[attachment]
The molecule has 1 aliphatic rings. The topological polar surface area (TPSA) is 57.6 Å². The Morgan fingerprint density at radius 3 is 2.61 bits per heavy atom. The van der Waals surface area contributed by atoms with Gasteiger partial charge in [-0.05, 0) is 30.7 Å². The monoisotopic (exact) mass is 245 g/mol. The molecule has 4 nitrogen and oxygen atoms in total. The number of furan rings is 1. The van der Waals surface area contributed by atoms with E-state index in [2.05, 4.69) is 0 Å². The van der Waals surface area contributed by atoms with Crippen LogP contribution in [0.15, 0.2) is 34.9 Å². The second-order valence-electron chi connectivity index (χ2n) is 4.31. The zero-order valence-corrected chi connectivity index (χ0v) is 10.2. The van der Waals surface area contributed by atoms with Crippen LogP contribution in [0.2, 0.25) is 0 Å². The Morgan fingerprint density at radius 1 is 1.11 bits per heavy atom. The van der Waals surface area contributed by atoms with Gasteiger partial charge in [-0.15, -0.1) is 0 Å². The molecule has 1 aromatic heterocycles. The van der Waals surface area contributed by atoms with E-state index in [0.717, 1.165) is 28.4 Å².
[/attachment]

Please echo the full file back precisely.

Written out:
The molecule has 1 aliphatic rings. The topological polar surface area (TPSA) is 57.6 Å². The Morgan fingerprint density at radius 3 is 2.61 bits per heavy atom. The van der Waals surface area contributed by atoms with Gasteiger partial charge in [-0.05, 0) is 30.7 Å². The monoisotopic (exact) mass is 245 g/mol. The molecule has 4 nitrogen and oxygen atoms in total. The number of furan rings is 1. The van der Waals surface area contributed by atoms with E-state index in [2.05, 4.69) is 0 Å². The van der Waals surface area contributed by atoms with Crippen LogP contribution in [0.15, 0.2) is 34.9 Å². The second-order valence-electron chi connectivity index (χ2n) is 4.31. The zero-order valence-corrected chi connectivity index (χ0v) is 10.2. The van der Waals surface area contributed by atoms with Crippen LogP contribution in [0.2, 0.25) is 0 Å². The Morgan fingerprint density at radius 1 is 1.11 bits per heavy atom. The van der Waals surface area contributed by atoms with Gasteiger partial charge in [-0.15, -0.1) is 0 Å². The molecule has 1 aromatic heterocycles. The van der Waals surface area contributed by atoms with E-state index in [0.717, 1.165) is 28.4 Å².